Sallyportal: Madly Blogging Reed


"William T Foster"

Paradox Embraced: A History of Reed Presidents

Reed President Richard F. Scholz, ca. 1920;

Reed President Richard F. Scholz, ca. 1920.

Reed's presidential history, like that of the college itself, is a history of paradoxes.

This was the argument of trustee and historian John Sheehy '82 in his lecture "The Presidents of Reed" at Reunions 2012. The central paradox of Reed, he said, is the combination of academic conservatism with cultural progressivism. This has given birth over the years to such quandaries as Reed's historically high attrition rate (as students struggled to impose the self-discipline required for intellectual freedom) to ongoing debates like faculty pay equity or marijuana use on campus.

These conflicts, though, have by no means held Reed back. Instead, Sheehy said, "the only way to move forward was to work within the paradoxes." The Honor Principle was one example of this, occupying the "middle ground" between rules and anarchy. In the end, it has been how well each president has embraced the Reed paradox that has determined his success.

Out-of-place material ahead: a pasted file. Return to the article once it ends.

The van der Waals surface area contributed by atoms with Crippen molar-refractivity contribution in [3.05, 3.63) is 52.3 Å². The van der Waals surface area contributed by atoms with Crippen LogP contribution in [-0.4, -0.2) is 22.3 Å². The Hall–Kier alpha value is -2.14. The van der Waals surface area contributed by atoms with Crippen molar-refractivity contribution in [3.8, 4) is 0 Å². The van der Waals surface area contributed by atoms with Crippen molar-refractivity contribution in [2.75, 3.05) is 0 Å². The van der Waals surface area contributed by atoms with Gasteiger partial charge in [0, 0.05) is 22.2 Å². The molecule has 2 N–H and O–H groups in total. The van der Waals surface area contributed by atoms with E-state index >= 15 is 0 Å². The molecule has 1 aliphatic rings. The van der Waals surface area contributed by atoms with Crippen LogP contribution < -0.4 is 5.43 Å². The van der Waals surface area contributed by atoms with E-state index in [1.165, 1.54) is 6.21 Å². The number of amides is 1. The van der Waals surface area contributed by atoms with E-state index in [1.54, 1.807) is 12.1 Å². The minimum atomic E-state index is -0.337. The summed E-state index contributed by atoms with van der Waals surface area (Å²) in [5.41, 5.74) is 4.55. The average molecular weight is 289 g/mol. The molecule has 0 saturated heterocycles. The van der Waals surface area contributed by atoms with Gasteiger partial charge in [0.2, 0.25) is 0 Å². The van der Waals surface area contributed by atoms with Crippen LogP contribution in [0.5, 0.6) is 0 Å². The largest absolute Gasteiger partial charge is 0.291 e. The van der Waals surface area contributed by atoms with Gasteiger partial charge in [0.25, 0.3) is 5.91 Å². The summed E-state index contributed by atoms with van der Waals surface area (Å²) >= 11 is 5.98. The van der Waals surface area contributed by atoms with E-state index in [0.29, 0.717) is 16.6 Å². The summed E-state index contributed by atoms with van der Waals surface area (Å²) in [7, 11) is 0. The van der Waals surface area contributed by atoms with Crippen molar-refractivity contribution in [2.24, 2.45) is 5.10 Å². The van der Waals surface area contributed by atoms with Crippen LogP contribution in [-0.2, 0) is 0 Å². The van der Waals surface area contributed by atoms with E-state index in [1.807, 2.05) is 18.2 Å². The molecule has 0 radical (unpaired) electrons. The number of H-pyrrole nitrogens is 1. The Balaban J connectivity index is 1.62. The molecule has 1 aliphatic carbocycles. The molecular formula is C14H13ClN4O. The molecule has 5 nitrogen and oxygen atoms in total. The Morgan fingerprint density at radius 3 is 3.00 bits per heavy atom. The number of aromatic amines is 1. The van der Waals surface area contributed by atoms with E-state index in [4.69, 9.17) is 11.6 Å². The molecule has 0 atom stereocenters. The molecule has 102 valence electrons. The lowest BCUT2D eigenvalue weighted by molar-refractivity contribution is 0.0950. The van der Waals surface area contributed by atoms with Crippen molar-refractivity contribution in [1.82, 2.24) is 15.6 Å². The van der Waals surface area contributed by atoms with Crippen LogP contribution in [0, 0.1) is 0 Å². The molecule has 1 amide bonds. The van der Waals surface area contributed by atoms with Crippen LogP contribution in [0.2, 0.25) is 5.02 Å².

Reed: The Documentary


"I took with me to Oregon the good and the bad of my New England heritage. Chiefly the bad, it sometimes seems. To reform the world, and quickly, I mounted my horse spear in hand and rode forth in all directions at once.

"I have mentioned the belligerent orator who shouted 'I want tax reform, I want suffrage reform, I want money reform!' And the heckler who cried, 'You want chloroform.'

"I do not blame those who felt that way about me.I hope that Reed will continue to stand staunchly, and if necessary, stand alone, for whatever Reed college considered right."